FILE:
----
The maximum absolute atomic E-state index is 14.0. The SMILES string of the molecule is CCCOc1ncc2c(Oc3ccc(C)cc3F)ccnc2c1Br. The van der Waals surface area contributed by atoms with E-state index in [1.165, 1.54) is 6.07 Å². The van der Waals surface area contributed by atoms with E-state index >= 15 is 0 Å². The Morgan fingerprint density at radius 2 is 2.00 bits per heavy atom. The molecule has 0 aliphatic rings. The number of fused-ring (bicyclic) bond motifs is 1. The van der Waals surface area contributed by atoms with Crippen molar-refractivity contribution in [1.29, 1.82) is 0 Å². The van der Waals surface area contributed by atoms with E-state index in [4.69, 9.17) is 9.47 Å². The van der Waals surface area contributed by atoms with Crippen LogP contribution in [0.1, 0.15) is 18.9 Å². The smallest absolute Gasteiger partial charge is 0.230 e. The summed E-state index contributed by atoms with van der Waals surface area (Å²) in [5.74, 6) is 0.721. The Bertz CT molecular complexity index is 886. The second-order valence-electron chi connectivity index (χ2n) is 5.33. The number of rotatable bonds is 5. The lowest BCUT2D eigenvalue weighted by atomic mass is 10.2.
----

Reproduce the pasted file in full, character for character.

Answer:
The maximum absolute atomic E-state index is 14.0. The SMILES string of the molecule is CCCOc1ncc2c(Oc3ccc(C)cc3F)ccnc2c1Br. The van der Waals surface area contributed by atoms with E-state index in [1.165, 1.54) is 6.07 Å². The van der Waals surface area contributed by atoms with E-state index >= 15 is 0 Å². The Morgan fingerprint density at radius 2 is 2.00 bits per heavy atom. The molecule has 0 aliphatic rings. The number of fused-ring (bicyclic) bond motifs is 1. The van der Waals surface area contributed by atoms with Crippen molar-refractivity contribution in [1.29, 1.82) is 0 Å². The van der Waals surface area contributed by atoms with E-state index in [4.69, 9.17) is 9.47 Å². The van der Waals surface area contributed by atoms with Crippen LogP contribution in [0.1, 0.15) is 18.9 Å². The smallest absolute Gasteiger partial charge is 0.230 e. The summed E-state index contributed by atoms with van der Waals surface area (Å²) in [5.74, 6) is 0.721. The Bertz CT molecular complexity index is 886. The second-order valence-electron chi connectivity index (χ2n) is 5.33. The number of rotatable bonds is 5. The lowest BCUT2D eigenvalue weighted by atomic mass is 10.2.